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#16 in the LEI Lightbulb Blog Series - Spotlight on India - Part II: Sustained Momentum for the LEI Charts a Path in the Fight Against Financial Crime

As LEI adoption across India continues to gather pace amid strong regulatory advocacy, a compelling precedent is emerging for global stakeholders as they take the fight to financial crime.

Author: Vikas Panwar

  • Date: 2024-03-21
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The growing adoption of the Legal Entity Identifier (LEI) has played a key role in fostering increased trust and transparency across the Indian financial ecosystem. This effort has been spearheaded by the Reserve Bank of India (RBI), which has proactively driven an advanced regulatory agenda over several years championing the LEI:

  • June 2017 - the LEI is mandated as a necessary requirement for all participants in over-the-counter (OTC) markets for Rupee interest rate derivatives, foreign currency derivatives, and credit derivatives in a phased manner (based on the net-worth 'slabs').
  • November 2017 - phase-wise introduction of the LEI for all large corporate borrowers of banks in India. Since the end of December 2019, this has meant entities without an LEI are not to be granted renewal or enhancement of credit facilities with exposure totaling ₹ 50 crore or more (As of February 2024, ₹ 50 crore is equivalent to approximately 6 million USD). A separate LEI roadmap for borrowers with exposure between ₹ 5 crore and ₹ 50 crore was released in April 2022. This means entities will need an LEI to be granted renewal or enhancement of credit facilities with exposure totaling ₹ 10 crore or more after 30 April 2024 and ₹ 5 crore or more after 30 April 2025. Corporate borrowers having aggregate fund-based and non-fund-based exposure of ₹ 5 crore and above from any bank/FI, including Primary (Urban) Co-operative Banks (UCBs) and Non-Banking Financial Companies (NBFCs), were also mandated to obtain LEI registration and capture the same in the Central Repository of Information on Large Credits (CRILC), with the aim of facilitating "assessment of aggregate borrowing by corporate groups and monitoring of the financial profile of an entity/group.
  • November 2018 - phase-wise introduction of the LEI for non-derivative markets, including government securities markets, money markets, and non-derivative forex markets.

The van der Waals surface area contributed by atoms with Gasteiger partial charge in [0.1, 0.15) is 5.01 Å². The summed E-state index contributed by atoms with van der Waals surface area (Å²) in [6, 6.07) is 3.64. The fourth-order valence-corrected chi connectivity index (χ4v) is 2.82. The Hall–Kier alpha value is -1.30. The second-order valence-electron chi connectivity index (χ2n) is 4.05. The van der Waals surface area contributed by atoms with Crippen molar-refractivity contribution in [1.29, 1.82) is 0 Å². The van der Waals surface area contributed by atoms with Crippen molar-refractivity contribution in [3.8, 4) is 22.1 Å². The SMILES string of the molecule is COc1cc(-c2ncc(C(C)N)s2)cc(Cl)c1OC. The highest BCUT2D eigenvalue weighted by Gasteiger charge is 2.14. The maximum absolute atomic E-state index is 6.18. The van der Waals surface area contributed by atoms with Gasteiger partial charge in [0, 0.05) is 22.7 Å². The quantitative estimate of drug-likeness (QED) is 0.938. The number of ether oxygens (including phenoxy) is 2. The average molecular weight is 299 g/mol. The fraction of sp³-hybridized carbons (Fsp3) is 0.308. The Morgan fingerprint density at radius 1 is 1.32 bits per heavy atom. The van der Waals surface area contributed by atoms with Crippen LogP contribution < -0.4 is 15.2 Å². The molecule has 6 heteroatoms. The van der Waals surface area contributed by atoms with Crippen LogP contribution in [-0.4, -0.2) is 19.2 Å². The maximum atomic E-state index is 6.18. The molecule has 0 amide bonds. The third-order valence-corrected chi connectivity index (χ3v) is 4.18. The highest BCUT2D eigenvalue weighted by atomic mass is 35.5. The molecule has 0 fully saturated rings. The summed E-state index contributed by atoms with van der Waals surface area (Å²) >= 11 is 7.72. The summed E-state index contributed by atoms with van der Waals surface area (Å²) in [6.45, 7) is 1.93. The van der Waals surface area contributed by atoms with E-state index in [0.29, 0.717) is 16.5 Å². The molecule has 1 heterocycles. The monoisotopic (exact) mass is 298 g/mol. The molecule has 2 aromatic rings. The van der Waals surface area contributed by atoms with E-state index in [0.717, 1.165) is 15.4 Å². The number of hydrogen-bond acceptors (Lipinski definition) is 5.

• January 2021 - the LEI is mandated in all payment transactions totaling over ₹ 50 crore undertaken by entities for Real-Time Gross Settlement (RTGS) and National Electronic Funds Transfer (NEFT), with dedicated fields added to RTGS and NEFT payment messages to capture remitter and beneficiary LEI information.
  • December 2021 - the LEI is mandated in all cross-border transactions, such as capital or current account transactions of ₹ 50 crore and above.

The proactive stance of the RBI towards promoting LEI adoption has been supported and mirrored by other regulatory bodies. In October 2018, the Securities Exchange Board of India (SEBI) recommended Eligible Foreign Entities (EFEs) in the commodity derivates market provide a valid LEI to meet know-your-customer (KYC) requirements. This was followed in June 2020 by the Insurance Regulatory and Development Authority of India (IRDAI) mandating the LEI for all insurers and their corporate borrowers with transactions over ₹ 50 crore.

Regulatory momentum continued into 2023. In a move heralded by the RBI as an important measure to promote stability and resilience across the Indian financial system, SEBI mandated the LEI for issuers of listed non-convertible securities, securitized debt instruments, and security receipts to "enhance transparency and track the financial exposure of an entity, as LEI serves as a common identifier across all financial services." Furthermore, SEBI directed the depositories to map the LEI code of issuers to their existing or newly issued International Securities Identification Number (ISIN).

SEBI also mandated an active LEI for non-individual foreign portfolio investors (FPIs) "to improve the quality and accuracy of financial data systems for better risk management and to obtain a globally accepted identity number."

Promoting trust and transparency across the Indian economy